The Supreme Court of South Carolina recently made it clear that if a home warranty includes an arbitration provision, then all claims may be subject to arbitration, not just the claims listed in and covered by the warranty itself. Parsons v. John Wieland Homes, Op. No. 27655 (S.C. Sup. Ct. filed Aug. 17, 2016). In so ruling, the South Carolina Supreme Court reversed a Court of Appeals’ decision upholding a circuit court’s finding that because the arbitration clause was located within the builder’s warranty document, its scope was limited to the terms of the warranty and did not apply to non-warranty claims such as, in this case, the homeowners’ negligent misrepresentation claim that the land on which their home was constructed was contaminated by a hazardous substance.
The home purchase agreement in this case expressly stated that the written warranty on the home was incorporated by reference into the purchase contract and that the home buyer acknowledged receipt of a copy of the warranty and agreed to all of its terms, including the binding arbitration provision contained in the warranty form.
The builder’s written warranty included a mandatory binding arbitration provision which stated, in pertinent part: Any and all unresolved claims or disputes of any kind or nature between [home builder] and Homebuyer(s) arising out of or relating in any manner to any purchase agreement with [home builder] (if any), this warranty, the Home and/or property on which it is constructed, or otherwise, shall be resolved by final and binding arbitration conducted in accordance with this provision, and such resolution shall be final. The warranty’s arbitration provision went on to state in uppercase font: [BUILDER] AND HOMEBUYER(S) HEREBY ACKNOWLEDGE AND AGREE THAT THE ARBITRATION PROCEDURE SET FORTH HEREIN SHALL BE THE SOLE AND EXCLUSIVE REMEDY FOR THE RESOLUTION OF ANY AND ALL DISPUTES ARISING AFTER THE INITIAL CLOSING OF THE PURCHASE OF THE HOME BY THE INITIAL HOMEBUYER(S).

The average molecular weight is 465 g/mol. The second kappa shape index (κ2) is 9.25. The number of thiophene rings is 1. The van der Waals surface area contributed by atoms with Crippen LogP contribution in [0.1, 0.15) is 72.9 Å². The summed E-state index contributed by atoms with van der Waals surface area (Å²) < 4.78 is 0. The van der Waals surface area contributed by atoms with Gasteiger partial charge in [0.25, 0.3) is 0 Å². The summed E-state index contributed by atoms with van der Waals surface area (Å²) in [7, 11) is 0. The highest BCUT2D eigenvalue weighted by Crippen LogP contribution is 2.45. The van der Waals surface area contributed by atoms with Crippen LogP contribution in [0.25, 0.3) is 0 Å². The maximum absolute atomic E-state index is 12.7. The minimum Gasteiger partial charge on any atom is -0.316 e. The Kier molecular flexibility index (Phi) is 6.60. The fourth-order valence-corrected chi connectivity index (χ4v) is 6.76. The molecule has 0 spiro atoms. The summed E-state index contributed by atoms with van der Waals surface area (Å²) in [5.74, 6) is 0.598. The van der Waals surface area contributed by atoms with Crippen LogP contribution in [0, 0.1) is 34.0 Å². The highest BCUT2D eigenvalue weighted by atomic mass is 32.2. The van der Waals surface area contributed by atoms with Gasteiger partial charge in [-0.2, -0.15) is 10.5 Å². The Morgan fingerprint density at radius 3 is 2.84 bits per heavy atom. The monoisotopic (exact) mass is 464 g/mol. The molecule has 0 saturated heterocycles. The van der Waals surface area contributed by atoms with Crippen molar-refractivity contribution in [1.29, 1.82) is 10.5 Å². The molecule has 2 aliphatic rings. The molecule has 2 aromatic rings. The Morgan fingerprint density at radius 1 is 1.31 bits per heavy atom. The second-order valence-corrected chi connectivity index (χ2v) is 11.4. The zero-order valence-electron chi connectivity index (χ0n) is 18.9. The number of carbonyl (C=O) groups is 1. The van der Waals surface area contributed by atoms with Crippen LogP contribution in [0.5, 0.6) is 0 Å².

In rejecting the homeowners’ argument that, because the arbitration clause appeared only in the builder’s written warranty, it should apply only to claims made against that warranty, the South Carolina Supreme Court found that [t]he plain and unambiguous language of the arbitration clause provides that all claims, including ones based in warranty, be subject to arbitration. Accordingly, we find the Court of Appeals erred in affirming the circuit court’s finding that because the arbitration clause was located in the warranty, its scope was limited to claims covered by the warranty.
Thus, based upon the Parsons decision, home builders in South Carolina who have broadly worded arbitration clauses in their home warranties and who properly draft their purchase agreements to incorporate their warranties into those contracts may successfully compel arbitration when the need arises.
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